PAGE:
The health department study executive summary goes on to lay out a stark example of these inequities: “Compared with a White child in the Oakland hills,” the report concludes, “an African American born in West Oakland is 1.5 times more likely to be born premature or low birth weight, seven times more likely to be born into poverty, twice as likely to live in a home that is rented, and four times more likely to have parents with only a high school education or less. As a toddler, this child is 2.5 times more likely to be behind in vaccinations. By fourth grade, this child is four times less likely to read at grade level and is likely to live in a neighborhood with twice the concentration of liquor stores and more fast food outlets. Ultimately this adolescent is 5.6 times more likely to drop out of school and less likely to attend a four-year college than a White adolescent. As an adult, he will be five times more likely to be hospitalized for diabetes, twice as likely to be hospitalized for and to die of heart disease, three times more likely to die of stroke, and twice as likely to die of cancer. Born in West Oakland, this person can expect to die almost 15 years earlier than a White person in the Oakland Hills.”

But not by gunfire, which is the death cause getting the most attention in the newspapers and other media these days. According to a statement by Sandra Witt, Alameda County Deputy Director of Public Health, “homicides do influence the average life expectancy, but in West Oakland it is by only one year.”

My guess is that the conditions outlined in the Alameda County Health Department study are not unique to Alameda County, but are replicated across the country, and that the only unique thing present is that Alameda County is one of the few communities to conduct such a study and put the information out for the public to see.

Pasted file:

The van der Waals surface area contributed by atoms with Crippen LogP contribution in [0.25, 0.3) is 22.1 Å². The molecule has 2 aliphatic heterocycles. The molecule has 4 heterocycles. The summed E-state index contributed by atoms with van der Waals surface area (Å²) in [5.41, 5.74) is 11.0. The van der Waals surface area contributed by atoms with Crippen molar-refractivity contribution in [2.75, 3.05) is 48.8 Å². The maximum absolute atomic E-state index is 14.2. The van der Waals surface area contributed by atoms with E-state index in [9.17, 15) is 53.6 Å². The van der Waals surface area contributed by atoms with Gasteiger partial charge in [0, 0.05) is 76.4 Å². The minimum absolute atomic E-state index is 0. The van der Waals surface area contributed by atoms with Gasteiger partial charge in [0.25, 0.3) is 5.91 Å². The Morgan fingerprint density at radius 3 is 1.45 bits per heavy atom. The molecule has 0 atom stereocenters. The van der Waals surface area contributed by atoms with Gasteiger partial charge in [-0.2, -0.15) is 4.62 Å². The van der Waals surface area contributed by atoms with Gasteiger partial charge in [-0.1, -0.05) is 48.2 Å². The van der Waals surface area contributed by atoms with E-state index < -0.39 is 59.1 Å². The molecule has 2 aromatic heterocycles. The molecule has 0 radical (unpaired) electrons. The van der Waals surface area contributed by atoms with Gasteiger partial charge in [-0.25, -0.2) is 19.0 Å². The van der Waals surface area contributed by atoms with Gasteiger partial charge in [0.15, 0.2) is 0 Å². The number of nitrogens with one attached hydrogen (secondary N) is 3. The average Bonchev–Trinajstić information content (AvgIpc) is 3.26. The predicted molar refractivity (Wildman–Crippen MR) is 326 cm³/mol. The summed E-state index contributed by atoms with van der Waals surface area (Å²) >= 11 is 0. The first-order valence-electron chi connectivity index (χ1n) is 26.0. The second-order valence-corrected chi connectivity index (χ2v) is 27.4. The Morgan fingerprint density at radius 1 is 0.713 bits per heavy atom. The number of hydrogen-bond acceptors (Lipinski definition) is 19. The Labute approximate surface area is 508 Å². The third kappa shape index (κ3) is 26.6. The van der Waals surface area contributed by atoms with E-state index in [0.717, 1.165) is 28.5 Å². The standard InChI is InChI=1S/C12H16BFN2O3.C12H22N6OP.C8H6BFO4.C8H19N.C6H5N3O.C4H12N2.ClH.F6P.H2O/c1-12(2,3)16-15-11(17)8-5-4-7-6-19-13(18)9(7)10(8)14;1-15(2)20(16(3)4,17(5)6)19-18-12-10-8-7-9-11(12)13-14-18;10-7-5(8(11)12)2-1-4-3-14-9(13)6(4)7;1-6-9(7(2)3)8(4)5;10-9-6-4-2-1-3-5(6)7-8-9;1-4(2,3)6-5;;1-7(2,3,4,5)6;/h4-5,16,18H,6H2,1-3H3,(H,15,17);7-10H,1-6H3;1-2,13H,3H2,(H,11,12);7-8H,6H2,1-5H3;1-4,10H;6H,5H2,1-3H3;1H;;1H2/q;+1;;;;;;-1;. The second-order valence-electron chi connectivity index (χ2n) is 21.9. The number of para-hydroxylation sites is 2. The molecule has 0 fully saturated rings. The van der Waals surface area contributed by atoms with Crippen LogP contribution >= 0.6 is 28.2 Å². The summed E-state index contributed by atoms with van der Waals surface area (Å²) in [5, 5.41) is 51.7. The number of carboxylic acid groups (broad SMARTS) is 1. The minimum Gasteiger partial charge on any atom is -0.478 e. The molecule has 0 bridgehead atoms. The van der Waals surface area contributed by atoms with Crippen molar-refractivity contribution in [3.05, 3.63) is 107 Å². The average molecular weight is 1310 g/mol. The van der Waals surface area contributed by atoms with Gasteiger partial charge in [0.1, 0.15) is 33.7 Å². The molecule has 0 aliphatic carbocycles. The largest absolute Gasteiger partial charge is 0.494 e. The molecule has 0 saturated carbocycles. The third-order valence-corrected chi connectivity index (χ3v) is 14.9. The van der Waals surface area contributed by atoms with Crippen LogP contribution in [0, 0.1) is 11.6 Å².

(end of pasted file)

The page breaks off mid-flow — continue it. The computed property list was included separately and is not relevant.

But there is no Alameda County outrage over the West Oakland African-American child dying 15 years early from asthma and heart disease—nor national outrage over the African-American child in West Texas, or South Carolina, or Gary Indiana, or the Bronx, New York who suffers the same health inequities.

Who cries for these African-American children?

Let us say, just to advance the discussion a bit, that one of the persons in the country speaking forcefully about health inequities in the African-American community—not the only one speaking about it, but an important national voice—is Mr. Obama’s old pastor, Mr. Wright.

Let us say that Mr. Wright looked at the high cancer rates in the South Louisiana bayou country where my father’s people were enslaved—Cancer Alley, it is called locally—or the equally high health disparity problems in North Richmond, home of the Bay Area’s oil refineries, where some of my mother’s people settled, or the high asthma rates in West Oakland, where my great-grandmother lived… Let us say Mr. Wright looked at such conditions around the country, and saw them not as accidental, but as collusion between industry and government, concentrating low income African-Americans and Latino Americans in neighborhoods with heavily polluting industries so that higher income—and predominantly White—neighborhoods are not affected.

And suppose Mr. Wright chose to preach sermons on such subjects in the Chicago church that Mr. Obama belonged to and attended.